Body: Hatchback Year: 17/17
Colour: Twilight Grey - Metallic
Fuel Type: Diesel
Quote Reference Number: 043-21669
- Insurance Group10E
- Performance (BHP)110
- Number of Seats5
- CO2 (g/km)94
- Road Tax£0
|Automatic rain sensing wipers|
|Electric front/rear windows|
|ABS + EBD + EBA|
|Collision mitigation braking system|
|VDC Dynamic Vehicle Control|
|Emergency brake assist|
|ESP + traction control|
|Cruise control + speed limiter|
|Push button starter|
|Colour rear view camera|
|Nissan connect sat nav system|
|5" Colour screen|
|Low fuel level warning light|
|Door/boot open warning light|
|Exterior temperature gauge|
|Service interval indicator|
|Body colour door mirrors|
|Auto dimming rear view mirror|
|Electric door mirrors|
|Heated door mirrors|
|Steering wheel mounted audio controls|
|Stereo radio/CD player and MP3 facility|
|DAB Digital radio|
|Exterior Body Features|
|Chrome window surround|
|Black honeycomb front grille|
|Carbon rear diffuser|
|Body colour door handles|
|Body colour bumpers|
|Daytime running lights|
|Follow me home headlights|
|Front fog lights|
|Rear air vents|
|Dual Zone automatic air conditioning|
|Air re-circulation and pollen filter|
|Rear passenger heating ducts|
|Boot lashing points|
|Tilt/telescopic adjust steering wheel|
|Lidded front door storage with drinks holder + armrest|
|Gear shift indicator|
|Rear centre armrest with cupholder|
|Leather steering wheel and gear knob|
|Part leather upholstery|
|Adjustable dashboard illumination|
|Interior courtesy lights|
|Driver/passenger reading lights|
|Front seatbelts+load limiter and pretensioner|
|Child locks on rear doors|
|Front seat belt height adjuster|
|Three 3 point rear seatbelts|
|Driver and passenger side airbags|
|Front and rear curtain airbags|
|Tyre pressure monitoring system|
|Driver and passenger airbags|
|Height adjustable passenger seat|
|60/40 split folding rear seat|
|Reclining front seats|
|3 height adjustable rear headrests|
|Driver seat height adjust|
|Isofix child seat preparation|
|Driver + passenger lumbar support|
|Height adjustable front head restraints|
|Remote central locking|
The specification listed for this vehicle was standard when purchased new. The actual specification may vary, for confirmation, please contact our sales department.
Ten Second Review
Nissan re-enters the family hatchback sector with the Pulsar, a somewhat conservative alternative to its extrovert crossovers like the Juke. The engine range is limited at present but looks set to expand with sportier models coming on stream. It's early days yet but the omens appear very promising.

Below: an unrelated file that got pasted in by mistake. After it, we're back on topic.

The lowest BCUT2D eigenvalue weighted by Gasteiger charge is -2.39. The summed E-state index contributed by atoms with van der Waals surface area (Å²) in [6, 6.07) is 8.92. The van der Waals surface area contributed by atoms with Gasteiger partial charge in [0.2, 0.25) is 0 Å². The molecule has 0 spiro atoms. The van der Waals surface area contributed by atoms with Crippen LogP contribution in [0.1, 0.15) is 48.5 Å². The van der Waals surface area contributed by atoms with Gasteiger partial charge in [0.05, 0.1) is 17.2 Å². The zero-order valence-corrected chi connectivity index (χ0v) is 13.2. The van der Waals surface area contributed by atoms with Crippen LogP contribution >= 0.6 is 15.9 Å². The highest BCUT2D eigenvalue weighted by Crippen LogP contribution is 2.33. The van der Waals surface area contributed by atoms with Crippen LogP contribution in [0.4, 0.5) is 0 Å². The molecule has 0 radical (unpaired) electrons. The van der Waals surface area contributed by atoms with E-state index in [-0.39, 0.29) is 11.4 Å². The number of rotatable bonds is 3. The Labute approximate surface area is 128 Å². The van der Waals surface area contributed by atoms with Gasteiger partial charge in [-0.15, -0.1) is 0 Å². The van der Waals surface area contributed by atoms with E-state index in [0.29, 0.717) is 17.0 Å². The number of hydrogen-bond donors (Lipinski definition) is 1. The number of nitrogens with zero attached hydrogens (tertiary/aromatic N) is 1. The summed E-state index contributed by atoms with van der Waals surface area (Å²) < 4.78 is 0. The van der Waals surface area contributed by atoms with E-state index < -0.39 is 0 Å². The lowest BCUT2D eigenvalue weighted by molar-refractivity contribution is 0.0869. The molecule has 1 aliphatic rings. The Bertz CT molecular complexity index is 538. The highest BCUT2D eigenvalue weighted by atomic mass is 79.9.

Almost a decade ago, Nissan did something radical, something that's never been done by a mass market car manufacturer before. It abandoned the traditional genres of family hatches and medium range saloons, ditching the Almera and Primera models and concentrated instead on crossovers and SUVs. Cars like the massive-selling Qashqai and the Juke became Nissan's bread and butter and many other manufacturers scrambled to copy Nissan's model of success. You can probably guess what happens next. Just as everyone else jumps ship to flood the market with lookalike crossovers, Nissan has decided to go back to the market it last served with the rather forgettable Almera. This time it revives an old name and trains the Pulsar on the likes of the Ford Focus, the Peugeot 308 and the Volkswagen Golf.
The Pulsar has been fitted with an all-turbocharged range of engines, as is the current vogue, largely carried over from the Qashqai range. Petrol buyers don't get a lot of choice as its stands with just a downsized 115PS 1.2-litre DIG-T engine available, although dealers will take orders for the 190PS 1.6-litre DIG-T that's proven popular in the Juke. Choose diesel, as most UK buyers in this class do, and you get to select between a 110PS 1.6-litre diesel and, well, that's it. At least Nissan can't stand accused of overcomplicating the process of choosing engines. Where the diesel is solely offered with a six-speed manual transmission, the petrol engine comes with the choice of a manual or a six-speed Xtronic automatic gearbox. Both powerplants are decently muscular, the petrol generating 190Nm of torque while the 1.5-litre dCi common-rail diesel unit generates 260Nm. Contrary to most expectations, the Pulsar doesn't in fact ride on the same chassis as global partner Renault's Megane model. It instead uses Nissan's state of the art CMF2 chassis, a modular system that's very similar in its concept to the ingenious Volkswagen MQB platform that can be customised for various roles by mixing and matching the engine compartment, cockpit, front underbody and rear underbody. Nissan has two engine compartment configurations and three of each of the other components, allowing up to 54 different combinations. The Pulsar uses the low bonnet, low position cockpit and lightweight front and rear underbodies to create an agile-handling basis for a hatchback.
Design and Build